Although their economic relationship with China has so far remained limited, people of Bosnia and Herzegovina realize that doing business with China and expanding the scope to non-energy areas can bring benefits. That is why this year’s Sarajevo Business Forum, a platform for local entrepreneurs and foreign investors, was held with China as the guest of honor, and the Chinese themselves, bureaucrats and company representatives, were present with a 150-strong delegation. The enthusiasm runs both ways, but the two sides are still at the early stages of exploring how they can collaborate.

In Montenegro, the Chinese are facing international competition; in Bosnia and Herzegovina, their problem lies elsewhere. The war in Bosnia is long over, but the current stability is fragile at best, and the fragmented structure of governance in the country, with two separate autonomous entities, and a presidency rotating between each of the three communities (Bosniak, Croat and Serb) every eight months, does not help to improve things either. Under such a structure, having to negotiate with different authorities and being subject to different regulations every time is a major obstacle for the Chinese when pursuing deals in Bosnia and Herzegovina.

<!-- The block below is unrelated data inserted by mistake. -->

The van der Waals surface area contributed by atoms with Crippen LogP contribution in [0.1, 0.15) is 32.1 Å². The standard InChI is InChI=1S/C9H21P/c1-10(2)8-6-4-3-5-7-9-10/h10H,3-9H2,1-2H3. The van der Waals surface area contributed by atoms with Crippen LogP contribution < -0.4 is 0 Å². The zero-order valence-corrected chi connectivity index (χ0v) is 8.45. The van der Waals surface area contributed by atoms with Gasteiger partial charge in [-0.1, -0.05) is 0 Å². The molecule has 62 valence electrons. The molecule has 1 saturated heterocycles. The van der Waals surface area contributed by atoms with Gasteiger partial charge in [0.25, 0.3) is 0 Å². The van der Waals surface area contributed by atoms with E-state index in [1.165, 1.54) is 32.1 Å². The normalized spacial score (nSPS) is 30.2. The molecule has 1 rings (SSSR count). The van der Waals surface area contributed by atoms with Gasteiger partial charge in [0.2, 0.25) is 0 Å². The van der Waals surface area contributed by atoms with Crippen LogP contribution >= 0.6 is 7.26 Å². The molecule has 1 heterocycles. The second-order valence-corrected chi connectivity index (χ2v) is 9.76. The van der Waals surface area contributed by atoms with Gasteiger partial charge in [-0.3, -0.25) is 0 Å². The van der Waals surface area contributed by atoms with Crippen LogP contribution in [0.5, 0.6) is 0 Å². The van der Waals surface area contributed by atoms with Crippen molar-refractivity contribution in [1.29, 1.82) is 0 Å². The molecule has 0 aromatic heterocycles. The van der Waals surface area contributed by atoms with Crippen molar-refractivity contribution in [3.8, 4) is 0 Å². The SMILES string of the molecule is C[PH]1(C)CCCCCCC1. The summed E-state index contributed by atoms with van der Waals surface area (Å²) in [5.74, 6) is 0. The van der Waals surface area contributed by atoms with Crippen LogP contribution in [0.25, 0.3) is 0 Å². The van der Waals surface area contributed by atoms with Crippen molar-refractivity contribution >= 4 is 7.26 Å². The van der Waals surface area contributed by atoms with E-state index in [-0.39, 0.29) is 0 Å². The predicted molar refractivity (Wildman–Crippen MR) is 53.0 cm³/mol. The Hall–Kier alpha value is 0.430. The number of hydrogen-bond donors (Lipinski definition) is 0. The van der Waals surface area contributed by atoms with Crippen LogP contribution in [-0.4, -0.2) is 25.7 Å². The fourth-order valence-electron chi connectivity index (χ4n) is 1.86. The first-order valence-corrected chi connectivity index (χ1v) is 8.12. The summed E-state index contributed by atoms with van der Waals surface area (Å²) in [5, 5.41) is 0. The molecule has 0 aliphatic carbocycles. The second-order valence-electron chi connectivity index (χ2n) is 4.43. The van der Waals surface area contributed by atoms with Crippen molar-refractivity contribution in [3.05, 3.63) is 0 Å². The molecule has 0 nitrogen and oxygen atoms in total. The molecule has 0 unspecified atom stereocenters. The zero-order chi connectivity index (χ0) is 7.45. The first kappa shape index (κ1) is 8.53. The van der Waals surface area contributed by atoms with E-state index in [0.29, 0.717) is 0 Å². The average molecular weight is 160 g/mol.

Both Montenegro and Bosnia and Herzegovina are included in China’s “16+1” platform, which brings together China with sixteen Central and Eastern European Countries. In Serbia, China has already a well-established business presence, which is likely to develop further in the near future. But at the same time, Macedonia and Bosnia and Herzegovina can be among the new frontiers towards which China will want to expand its influence in the Balkans. Both countries welcome Chinese investment, and Chinese are willing to invest more too. However, given limitations such as small market sizes, international competition, and ongoing lack of stability, it makes sense for all parties to keep their expectations rational.

Next: China in the Balkans: Albania and Macedonia

Dr. Altay Atlı is a scholar and freelance writer based in Istanbul, Turkey.